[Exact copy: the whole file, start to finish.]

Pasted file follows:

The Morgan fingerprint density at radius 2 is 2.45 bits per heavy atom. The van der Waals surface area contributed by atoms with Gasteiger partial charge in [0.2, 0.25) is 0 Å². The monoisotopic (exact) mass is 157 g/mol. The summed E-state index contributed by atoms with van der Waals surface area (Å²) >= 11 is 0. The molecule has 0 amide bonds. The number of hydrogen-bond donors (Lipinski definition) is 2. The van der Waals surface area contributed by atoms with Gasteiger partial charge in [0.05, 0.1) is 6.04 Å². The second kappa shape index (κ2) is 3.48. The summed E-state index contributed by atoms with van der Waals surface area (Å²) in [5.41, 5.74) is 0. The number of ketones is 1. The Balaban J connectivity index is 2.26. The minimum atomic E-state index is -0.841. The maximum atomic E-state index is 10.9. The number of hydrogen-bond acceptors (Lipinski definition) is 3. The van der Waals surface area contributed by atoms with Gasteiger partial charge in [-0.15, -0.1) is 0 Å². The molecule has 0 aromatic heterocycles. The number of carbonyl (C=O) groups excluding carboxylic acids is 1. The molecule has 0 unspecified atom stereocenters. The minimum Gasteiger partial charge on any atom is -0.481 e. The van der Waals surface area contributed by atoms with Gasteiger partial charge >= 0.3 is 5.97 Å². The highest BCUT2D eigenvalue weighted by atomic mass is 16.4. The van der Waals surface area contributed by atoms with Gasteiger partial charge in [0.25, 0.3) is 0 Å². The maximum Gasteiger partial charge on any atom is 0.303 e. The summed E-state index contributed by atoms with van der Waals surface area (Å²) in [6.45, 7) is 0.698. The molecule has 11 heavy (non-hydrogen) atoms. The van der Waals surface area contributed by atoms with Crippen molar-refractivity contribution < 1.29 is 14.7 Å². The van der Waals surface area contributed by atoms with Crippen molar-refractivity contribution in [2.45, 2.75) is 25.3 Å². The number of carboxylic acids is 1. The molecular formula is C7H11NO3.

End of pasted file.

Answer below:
The Morgan fingerprint density at radius 2 is 2.45 bits per heavy atom. The van der Waals surface area contributed by atoms with Gasteiger partial charge in [0.2, 0.25) is 0 Å². The monoisotopic (exact) mass is 157 g/mol. The summed E-state index contributed by atoms with van der Waals surface area (Å²) >= 11 is 0. The molecule has 0 amide bonds. The number of hydrogen-bond donors (Lipinski definition) is 2. The van der Waals surface area contributed by atoms with Gasteiger partial charge in [0.05, 0.1) is 6.04 Å². The second kappa shape index (κ2) is 3.48. The summed E-state index contributed by atoms with van der Waals surface area (Å²) in [5.41, 5.74) is 0. The number of ketones is 1. The Balaban J connectivity index is 2.26. The minimum atomic E-state index is -0.841. The maximum atomic E-state index is 10.9. The number of hydrogen-bond acceptors (Lipinski definition) is 3. The van der Waals surface area contributed by atoms with Gasteiger partial charge in [-0.15, -0.1) is 0 Å². The molecule has 0 aromatic heterocycles. The number of carbonyl (C=O) groups excluding carboxylic acids is 1. The molecule has 0 unspecified atom stereocenters. The minimum Gasteiger partial charge on any atom is -0.481 e. The van der Waals surface area contributed by atoms with Gasteiger partial charge >= 0.3 is 5.97 Å². The highest BCUT2D eigenvalue weighted by atomic mass is 16.4. The van der Waals surface area contributed by atoms with Gasteiger partial charge in [0.25, 0.3) is 0 Å². The maximum Gasteiger partial charge on any atom is 0.303 e. The summed E-state index contributed by atoms with van der Waals surface area (Å²) in [6.45, 7) is 0.698. The molecule has 11 heavy (non-hydrogen) atoms. The van der Waals surface area contributed by atoms with Crippen molar-refractivity contribution < 1.29 is 14.7 Å². The van der Waals surface area contributed by atoms with Crippen molar-refractivity contribution in [2.45, 2.75) is 25.3 Å². The number of carboxylic acids is 1. The molecular formula is C7H11NO3.